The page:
Russia denying direct involvement with Snowden, but refusing to extradite to U.S.
June 25, 2013
During the past few weeks, former intelligence officer Edward Snowden has been in hiding after leaking details of the U.S. National Security Agency's various domestic surveillance programs. While it became known that he'd originally fled to Hong Kong, China, his exact whereabouts remained a mystery. On June 23, he left the city and flew to Moscow, Russia. The nation is taking a multifaceted stand on the issue. Accounts from BBC News and The Associated Press both point out that Snowden is currently in the general area of the Moscow airport. However, the country is both claiming to have no direct involvement in his plans and to be unwilling to extradite him.
Those currently in Moscow's Sheremetyevo International Airport are likely aware of this breaking situation, and could be discussing it in detail on the phone using an international calling card.
According to BBC News, Russia's Foreign Minister, Sergei Lavrov, publicly rebuked claims that the nation's government had anything to do with Snowden or his next move.
"We are in no way involved with either Mr. Snowden, his relations with U.S. justice, nor to his movements around the world. He chose his itinerary on his own ... We consider the attempts to accuse the Russian side of violating U.S. laws, and practically of involvement in a plot, to be absolutely groundless and unacceptable."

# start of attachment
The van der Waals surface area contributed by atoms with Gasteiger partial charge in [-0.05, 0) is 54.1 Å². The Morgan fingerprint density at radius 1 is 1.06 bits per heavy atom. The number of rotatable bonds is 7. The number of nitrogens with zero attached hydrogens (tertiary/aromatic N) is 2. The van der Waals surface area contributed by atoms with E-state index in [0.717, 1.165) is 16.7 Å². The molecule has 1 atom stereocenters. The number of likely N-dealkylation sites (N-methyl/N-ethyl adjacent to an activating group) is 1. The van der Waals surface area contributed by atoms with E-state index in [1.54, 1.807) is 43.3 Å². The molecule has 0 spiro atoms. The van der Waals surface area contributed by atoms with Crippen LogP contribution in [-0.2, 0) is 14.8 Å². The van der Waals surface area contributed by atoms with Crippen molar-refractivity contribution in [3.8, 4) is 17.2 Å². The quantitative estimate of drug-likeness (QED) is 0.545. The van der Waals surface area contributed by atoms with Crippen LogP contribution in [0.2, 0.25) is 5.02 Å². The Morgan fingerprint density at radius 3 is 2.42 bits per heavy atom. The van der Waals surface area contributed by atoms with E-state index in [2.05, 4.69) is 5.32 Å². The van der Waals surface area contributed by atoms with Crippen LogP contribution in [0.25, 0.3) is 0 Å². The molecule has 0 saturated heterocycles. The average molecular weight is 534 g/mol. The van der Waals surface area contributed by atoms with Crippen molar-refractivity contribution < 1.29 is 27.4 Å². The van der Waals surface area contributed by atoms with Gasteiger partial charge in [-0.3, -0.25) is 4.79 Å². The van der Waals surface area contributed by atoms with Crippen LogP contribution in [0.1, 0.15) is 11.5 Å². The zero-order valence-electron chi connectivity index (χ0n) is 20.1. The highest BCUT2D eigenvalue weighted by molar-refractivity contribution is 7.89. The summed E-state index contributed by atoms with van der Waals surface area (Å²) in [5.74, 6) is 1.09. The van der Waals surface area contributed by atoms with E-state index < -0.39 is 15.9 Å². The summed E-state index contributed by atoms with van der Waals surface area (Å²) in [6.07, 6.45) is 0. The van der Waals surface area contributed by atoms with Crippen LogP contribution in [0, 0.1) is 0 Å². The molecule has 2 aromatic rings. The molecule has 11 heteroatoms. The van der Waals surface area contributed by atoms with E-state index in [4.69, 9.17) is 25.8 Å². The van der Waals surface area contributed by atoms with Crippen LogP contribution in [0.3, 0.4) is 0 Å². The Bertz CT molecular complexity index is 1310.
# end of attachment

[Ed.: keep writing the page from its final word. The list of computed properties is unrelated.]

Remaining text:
Lavrov's comments echo those of China, which claimed to be similarly accused of directly aiding and abetting Snowden's exodus from Hong Kong.
In the late morning of June 25, Russian President Vladimir Putin delivered his official comments on the matter. According to The Associated Press, he publicly confirmed that Snowden was indeed within the transit zone of Sheremetyevo Airport, and that as he had not officially entered Russia, the government had no way to hold him there against his will. He said he hoped the leaker would determine his next course of action and leave as soon as possible, while also stating that Russia would under no circumstances extradite him due to the lack of an appropriate legal agreement with the United States.
The Guardian reported that some in the media are speculating as to how long Snowden can legally remain in the airport without being detained for violation of a transit visa, which typically does not extend beyond 72 hours, and others have voiced concerns about the possibility of field intelligence officers moving to intercept the leaker.
According to Today, former CIA deputy director of counterterrorism Philip Mudd claimed in an interview that Russia's claim of no involvement with Snowden is unlikely, and believes that representatives of the nation's government have questioned him in some capacity.